Monitoring body opens probe into suspected chemical attack in Idlib

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An advance team of the UN and the Organization for the Prohibition of Chemical Weapons (OPCW) arriving in Damascus, Syria, on 1 October 2013. UN Photo/Hend Abdel Ghany (file)

An investigation into a suspected chemical attack in southern Idlib in Syria has got underway, overseen by the UN-recognized chemical weapons watchdog or OPCW.

The attack in the rebel-held Khan Shaykhun area, reportedly took place on Tuesday.

The conflict in Syria just entered its seventh year and it remains the largest humanitarian challenge in the world.

Jocelyne Sambira has the story.

A Fact-Finding Mission (FFM) is currently in the process of gathering and analysing information from all available sources regarding Tuesday's alleged chemical attack in southern Idlib, the UN Joint Investigative Mechanism on Chemical Weapon Use in Syria or OPCW, confirmed.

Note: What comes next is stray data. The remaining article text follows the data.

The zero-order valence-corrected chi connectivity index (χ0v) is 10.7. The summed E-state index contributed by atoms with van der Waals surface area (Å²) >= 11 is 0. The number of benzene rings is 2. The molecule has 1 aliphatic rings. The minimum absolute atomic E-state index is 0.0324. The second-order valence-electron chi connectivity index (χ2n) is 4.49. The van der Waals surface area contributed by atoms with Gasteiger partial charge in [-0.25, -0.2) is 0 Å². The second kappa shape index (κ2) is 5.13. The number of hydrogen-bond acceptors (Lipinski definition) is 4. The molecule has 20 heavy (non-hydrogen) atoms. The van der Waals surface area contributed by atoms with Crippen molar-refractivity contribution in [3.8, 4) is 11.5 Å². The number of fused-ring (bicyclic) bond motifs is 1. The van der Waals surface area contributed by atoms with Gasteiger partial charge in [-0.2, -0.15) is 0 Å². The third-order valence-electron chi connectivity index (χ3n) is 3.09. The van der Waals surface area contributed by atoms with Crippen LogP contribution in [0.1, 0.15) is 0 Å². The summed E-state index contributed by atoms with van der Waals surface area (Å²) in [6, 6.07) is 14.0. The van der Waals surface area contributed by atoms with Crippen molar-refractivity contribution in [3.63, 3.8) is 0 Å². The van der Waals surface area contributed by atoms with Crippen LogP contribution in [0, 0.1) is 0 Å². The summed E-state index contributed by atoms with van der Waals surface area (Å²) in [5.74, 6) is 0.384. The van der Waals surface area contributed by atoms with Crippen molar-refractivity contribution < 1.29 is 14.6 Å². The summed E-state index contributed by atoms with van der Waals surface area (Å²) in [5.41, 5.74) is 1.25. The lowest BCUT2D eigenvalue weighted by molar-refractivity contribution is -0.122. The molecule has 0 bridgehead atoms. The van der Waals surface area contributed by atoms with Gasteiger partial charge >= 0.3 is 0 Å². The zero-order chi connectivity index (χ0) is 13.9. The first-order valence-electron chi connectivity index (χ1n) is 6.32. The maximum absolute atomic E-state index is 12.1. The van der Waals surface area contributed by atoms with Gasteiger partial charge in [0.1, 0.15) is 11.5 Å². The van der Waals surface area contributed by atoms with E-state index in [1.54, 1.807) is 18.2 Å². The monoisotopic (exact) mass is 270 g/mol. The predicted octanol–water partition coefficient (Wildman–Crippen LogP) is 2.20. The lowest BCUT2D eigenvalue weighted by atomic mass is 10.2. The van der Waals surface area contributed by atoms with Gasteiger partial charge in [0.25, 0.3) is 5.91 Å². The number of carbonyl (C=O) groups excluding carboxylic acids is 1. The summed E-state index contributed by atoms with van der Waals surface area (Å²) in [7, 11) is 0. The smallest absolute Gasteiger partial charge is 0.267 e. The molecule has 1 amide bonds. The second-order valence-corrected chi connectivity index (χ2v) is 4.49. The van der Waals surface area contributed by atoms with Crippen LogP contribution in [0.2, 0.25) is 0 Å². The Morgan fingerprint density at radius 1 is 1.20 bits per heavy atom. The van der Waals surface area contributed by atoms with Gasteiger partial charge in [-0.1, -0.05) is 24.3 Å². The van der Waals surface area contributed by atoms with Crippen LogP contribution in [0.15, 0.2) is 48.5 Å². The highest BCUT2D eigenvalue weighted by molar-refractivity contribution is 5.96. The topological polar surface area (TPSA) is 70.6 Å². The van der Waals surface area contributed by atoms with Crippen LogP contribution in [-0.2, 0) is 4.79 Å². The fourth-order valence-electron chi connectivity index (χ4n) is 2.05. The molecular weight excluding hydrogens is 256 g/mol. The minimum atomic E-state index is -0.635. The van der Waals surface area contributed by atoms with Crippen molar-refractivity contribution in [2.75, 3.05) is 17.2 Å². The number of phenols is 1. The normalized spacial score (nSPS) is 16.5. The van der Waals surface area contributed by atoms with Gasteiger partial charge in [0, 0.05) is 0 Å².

In a statement released on Tuesday, the OPCW said it "strongly condemns the use of chemical weapons by anyone, anywhere and under any circumstances".

Syria is a party to the international Chemical Weapons Convention, giving the OPCW the authority to assess the allegations.

Back in 2014, the UN joint-body was set up to verify reports of toxic chlorine gas attacks taking place in several parts of the country.

Since then the OPCW has deployed the FFM to Syria and the region many times and has kept States Parties informed of its work. 

Jocelyne Sambira, United Nations.

Duration: 1’00″

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